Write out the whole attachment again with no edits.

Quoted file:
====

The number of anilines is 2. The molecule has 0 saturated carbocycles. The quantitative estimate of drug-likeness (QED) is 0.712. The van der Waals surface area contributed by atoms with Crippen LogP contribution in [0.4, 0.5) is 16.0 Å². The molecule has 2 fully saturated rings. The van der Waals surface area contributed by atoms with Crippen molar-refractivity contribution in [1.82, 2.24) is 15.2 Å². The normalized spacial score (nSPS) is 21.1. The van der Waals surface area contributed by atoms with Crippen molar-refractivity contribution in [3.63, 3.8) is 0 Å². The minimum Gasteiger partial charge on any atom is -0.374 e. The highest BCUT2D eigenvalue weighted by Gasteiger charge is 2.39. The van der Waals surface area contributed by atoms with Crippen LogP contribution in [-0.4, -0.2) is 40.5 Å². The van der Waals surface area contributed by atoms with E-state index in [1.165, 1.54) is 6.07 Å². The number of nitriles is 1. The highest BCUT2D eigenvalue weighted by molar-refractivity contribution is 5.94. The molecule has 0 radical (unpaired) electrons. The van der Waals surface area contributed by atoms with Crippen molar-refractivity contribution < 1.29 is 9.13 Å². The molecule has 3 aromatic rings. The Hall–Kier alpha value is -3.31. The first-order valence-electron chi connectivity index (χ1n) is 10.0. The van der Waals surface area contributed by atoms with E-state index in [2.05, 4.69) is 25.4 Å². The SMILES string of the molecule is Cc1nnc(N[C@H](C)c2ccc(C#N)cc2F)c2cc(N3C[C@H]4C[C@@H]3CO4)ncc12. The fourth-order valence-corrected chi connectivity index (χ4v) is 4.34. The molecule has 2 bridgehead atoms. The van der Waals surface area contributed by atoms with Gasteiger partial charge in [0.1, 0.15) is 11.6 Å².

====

The number of anilines is 2. The molecule has 0 saturated carbocycles. The quantitative estimate of drug-likeness (QED) is 0.712. The van der Waals surface area contributed by atoms with Crippen LogP contribution in [0.4, 0.5) is 16.0 Å². The molecule has 2 fully saturated rings. The van der Waals surface area contributed by atoms with Crippen molar-refractivity contribution in [1.82, 2.24) is 15.2 Å². The normalized spacial score (nSPS) is 21.1. The van der Waals surface area contributed by atoms with Crippen molar-refractivity contribution in [3.63, 3.8) is 0 Å². The minimum Gasteiger partial charge on any atom is -0.374 e. The highest BCUT2D eigenvalue weighted by Gasteiger charge is 2.39. The van der Waals surface area contributed by atoms with Crippen LogP contribution in [-0.4, -0.2) is 40.5 Å². The van der Waals surface area contributed by atoms with E-state index in [1.165, 1.54) is 6.07 Å². The number of nitriles is 1. The highest BCUT2D eigenvalue weighted by molar-refractivity contribution is 5.94. The molecule has 0 radical (unpaired) electrons. The van der Waals surface area contributed by atoms with Crippen molar-refractivity contribution < 1.29 is 9.13 Å². The molecule has 3 aromatic rings. The Hall–Kier alpha value is -3.31. The first-order valence-electron chi connectivity index (χ1n) is 10.0. The van der Waals surface area contributed by atoms with E-state index in [2.05, 4.69) is 25.4 Å². The SMILES string of the molecule is Cc1nnc(N[C@H](C)c2ccc(C#N)cc2F)c2cc(N3C[C@H]4C[C@@H]3CO4)ncc12. The fourth-order valence-corrected chi connectivity index (χ4v) is 4.34. The molecule has 2 bridgehead atoms. The van der Waals surface area contributed by atoms with Gasteiger partial charge in [0.1, 0.15) is 11.6 Å².